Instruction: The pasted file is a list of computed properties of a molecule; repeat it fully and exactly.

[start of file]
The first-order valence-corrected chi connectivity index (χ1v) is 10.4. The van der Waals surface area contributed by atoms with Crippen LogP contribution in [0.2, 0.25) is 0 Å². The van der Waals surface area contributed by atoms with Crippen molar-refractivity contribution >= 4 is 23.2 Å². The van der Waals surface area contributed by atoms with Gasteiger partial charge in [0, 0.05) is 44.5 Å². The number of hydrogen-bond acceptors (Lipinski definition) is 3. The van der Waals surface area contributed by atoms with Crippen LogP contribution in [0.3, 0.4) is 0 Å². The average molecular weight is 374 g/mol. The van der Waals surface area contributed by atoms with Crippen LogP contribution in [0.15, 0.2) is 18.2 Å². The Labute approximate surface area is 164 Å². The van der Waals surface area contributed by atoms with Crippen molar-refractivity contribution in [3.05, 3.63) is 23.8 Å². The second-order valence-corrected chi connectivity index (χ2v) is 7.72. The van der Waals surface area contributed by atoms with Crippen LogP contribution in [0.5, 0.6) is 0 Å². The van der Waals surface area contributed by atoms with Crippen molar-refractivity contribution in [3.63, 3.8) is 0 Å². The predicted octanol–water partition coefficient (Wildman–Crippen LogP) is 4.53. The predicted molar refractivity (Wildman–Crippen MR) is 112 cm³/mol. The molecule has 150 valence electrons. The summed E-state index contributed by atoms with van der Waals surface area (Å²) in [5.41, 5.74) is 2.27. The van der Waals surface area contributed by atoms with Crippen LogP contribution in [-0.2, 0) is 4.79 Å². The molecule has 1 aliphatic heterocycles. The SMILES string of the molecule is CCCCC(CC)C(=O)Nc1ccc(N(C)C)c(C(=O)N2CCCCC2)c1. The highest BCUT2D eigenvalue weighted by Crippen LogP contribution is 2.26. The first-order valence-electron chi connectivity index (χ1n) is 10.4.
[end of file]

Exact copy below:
The first-order valence-corrected chi connectivity index (χ1v) is 10.4. The van der Waals surface area contributed by atoms with Crippen LogP contribution in [0.2, 0.25) is 0 Å². The van der Waals surface area contributed by atoms with Crippen molar-refractivity contribution >= 4 is 23.2 Å². The van der Waals surface area contributed by atoms with Gasteiger partial charge in [0, 0.05) is 44.5 Å². The number of hydrogen-bond acceptors (Lipinski definition) is 3. The van der Waals surface area contributed by atoms with Crippen LogP contribution in [0.3, 0.4) is 0 Å². The average molecular weight is 374 g/mol. The van der Waals surface area contributed by atoms with Crippen LogP contribution in [0.15, 0.2) is 18.2 Å². The Labute approximate surface area is 164 Å². The van der Waals surface area contributed by atoms with Crippen molar-refractivity contribution in [3.05, 3.63) is 23.8 Å². The second-order valence-corrected chi connectivity index (χ2v) is 7.72. The van der Waals surface area contributed by atoms with Crippen LogP contribution in [0.5, 0.6) is 0 Å². The van der Waals surface area contributed by atoms with Crippen molar-refractivity contribution in [3.63, 3.8) is 0 Å². The predicted octanol–water partition coefficient (Wildman–Crippen LogP) is 4.53. The predicted molar refractivity (Wildman–Crippen MR) is 112 cm³/mol. The molecule has 150 valence electrons. The summed E-state index contributed by atoms with van der Waals surface area (Å²) in [5.41, 5.74) is 2.27. The van der Waals surface area contributed by atoms with Crippen LogP contribution in [-0.2, 0) is 4.79 Å². The molecule has 1 aliphatic heterocycles. The SMILES string of the molecule is CCCCC(CC)C(=O)Nc1ccc(N(C)C)c(C(=O)N2CCCCC2)c1. The highest BCUT2D eigenvalue weighted by Crippen LogP contribution is 2.26. The first-order valence-electron chi connectivity index (χ1n) is 10.4.